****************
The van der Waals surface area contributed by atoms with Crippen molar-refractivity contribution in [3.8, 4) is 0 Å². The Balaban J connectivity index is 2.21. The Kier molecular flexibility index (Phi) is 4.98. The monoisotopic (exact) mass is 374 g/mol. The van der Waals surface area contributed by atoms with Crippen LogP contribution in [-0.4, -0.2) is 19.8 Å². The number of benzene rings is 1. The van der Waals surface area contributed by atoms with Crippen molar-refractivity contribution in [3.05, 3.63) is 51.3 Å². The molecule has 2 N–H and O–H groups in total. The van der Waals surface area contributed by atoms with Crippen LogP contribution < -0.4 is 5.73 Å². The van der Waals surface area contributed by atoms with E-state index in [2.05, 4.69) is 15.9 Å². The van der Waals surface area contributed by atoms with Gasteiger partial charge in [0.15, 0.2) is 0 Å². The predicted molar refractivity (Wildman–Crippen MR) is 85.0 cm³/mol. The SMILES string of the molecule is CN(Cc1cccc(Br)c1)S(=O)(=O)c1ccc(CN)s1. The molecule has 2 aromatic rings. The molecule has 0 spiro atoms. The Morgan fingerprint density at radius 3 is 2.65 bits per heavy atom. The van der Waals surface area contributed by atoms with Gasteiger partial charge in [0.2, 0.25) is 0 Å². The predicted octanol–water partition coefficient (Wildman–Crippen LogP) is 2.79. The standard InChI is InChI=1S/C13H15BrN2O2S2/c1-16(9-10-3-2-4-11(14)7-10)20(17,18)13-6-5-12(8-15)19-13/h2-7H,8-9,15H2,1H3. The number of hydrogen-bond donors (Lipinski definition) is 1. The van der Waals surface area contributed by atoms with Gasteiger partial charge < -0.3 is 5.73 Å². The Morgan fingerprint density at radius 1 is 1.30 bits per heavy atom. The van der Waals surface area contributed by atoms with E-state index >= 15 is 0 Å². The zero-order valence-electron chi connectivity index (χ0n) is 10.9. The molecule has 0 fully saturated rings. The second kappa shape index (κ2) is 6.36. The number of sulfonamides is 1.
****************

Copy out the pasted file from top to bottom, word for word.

The van der Waals surface area contributed by atoms with Crippen molar-refractivity contribution in [3.8, 4) is 0 Å². The Balaban J connectivity index is 2.21. The Kier molecular flexibility index (Phi) is 4.98. The monoisotopic (exact) mass is 374 g/mol. The van der Waals surface area contributed by atoms with Crippen LogP contribution in [-0.4, -0.2) is 19.8 Å². The number of benzene rings is 1. The van der Waals surface area contributed by atoms with Crippen molar-refractivity contribution in [3.05, 3.63) is 51.3 Å². The molecule has 2 N–H and O–H groups in total. The van der Waals surface area contributed by atoms with Crippen LogP contribution < -0.4 is 5.73 Å². The van der Waals surface area contributed by atoms with E-state index in [2.05, 4.69) is 15.9 Å². The van der Waals surface area contributed by atoms with Gasteiger partial charge in [0.15, 0.2) is 0 Å². The predicted molar refractivity (Wildman–Crippen MR) is 85.0 cm³/mol. The SMILES string of the molecule is CN(Cc1cccc(Br)c1)S(=O)(=O)c1ccc(CN)s1. The molecule has 2 aromatic rings. The molecule has 0 spiro atoms. The Morgan fingerprint density at radius 3 is 2.65 bits per heavy atom. The van der Waals surface area contributed by atoms with Gasteiger partial charge in [0.2, 0.25) is 0 Å². The predicted octanol–water partition coefficient (Wildman–Crippen LogP) is 2.79. The standard InChI is InChI=1S/C13H15BrN2O2S2/c1-16(9-10-3-2-4-11(14)7-10)20(17,18)13-6-5-12(8-15)19-13/h2-7H,8-9,15H2,1H3. The number of hydrogen-bond donors (Lipinski definition) is 1. The van der Waals surface area contributed by atoms with Gasteiger partial charge < -0.3 is 5.73 Å². The Morgan fingerprint density at radius 1 is 1.30 bits per heavy atom. The van der Waals surface area contributed by atoms with E-state index >= 15 is 0 Å². The zero-order valence-electron chi connectivity index (χ0n) is 10.9. The molecule has 0 fully saturated rings. The second kappa shape index (κ2) is 6.36. The number of sulfonamides is 1.